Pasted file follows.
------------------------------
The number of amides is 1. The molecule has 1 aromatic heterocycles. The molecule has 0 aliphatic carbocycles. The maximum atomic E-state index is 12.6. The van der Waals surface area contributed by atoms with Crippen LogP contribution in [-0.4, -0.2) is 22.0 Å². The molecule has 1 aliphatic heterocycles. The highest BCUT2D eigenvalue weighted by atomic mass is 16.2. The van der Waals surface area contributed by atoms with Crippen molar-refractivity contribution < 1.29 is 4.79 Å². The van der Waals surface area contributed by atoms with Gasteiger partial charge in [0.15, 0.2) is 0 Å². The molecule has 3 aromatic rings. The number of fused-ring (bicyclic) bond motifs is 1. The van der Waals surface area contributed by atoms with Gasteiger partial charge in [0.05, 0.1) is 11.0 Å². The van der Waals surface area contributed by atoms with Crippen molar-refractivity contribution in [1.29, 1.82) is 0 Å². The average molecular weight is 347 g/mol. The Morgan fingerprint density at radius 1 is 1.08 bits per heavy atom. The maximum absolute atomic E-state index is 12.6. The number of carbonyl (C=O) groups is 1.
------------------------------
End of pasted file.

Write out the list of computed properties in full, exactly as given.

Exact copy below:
The number of amides is 1. The molecule has 1 aromatic heterocycles. The molecule has 0 aliphatic carbocycles. The maximum atomic E-state index is 12.6. The van der Waals surface area contributed by atoms with Crippen LogP contribution in [-0.4, -0.2) is 22.0 Å². The molecule has 1 aliphatic heterocycles. The highest BCUT2D eigenvalue weighted by atomic mass is 16.2. The van der Waals surface area contributed by atoms with Crippen molar-refractivity contribution < 1.29 is 4.79 Å². The van der Waals surface area contributed by atoms with Gasteiger partial charge in [0.15, 0.2) is 0 Å². The molecule has 3 aromatic rings. The number of fused-ring (bicyclic) bond motifs is 1. The van der Waals surface area contributed by atoms with Gasteiger partial charge in [0.05, 0.1) is 11.0 Å². The van der Waals surface area contributed by atoms with Crippen molar-refractivity contribution in [1.29, 1.82) is 0 Å². The average molecular weight is 347 g/mol. The Morgan fingerprint density at radius 1 is 1.08 bits per heavy atom. The maximum absolute atomic E-state index is 12.6. The number of carbonyl (C=O) groups is 1.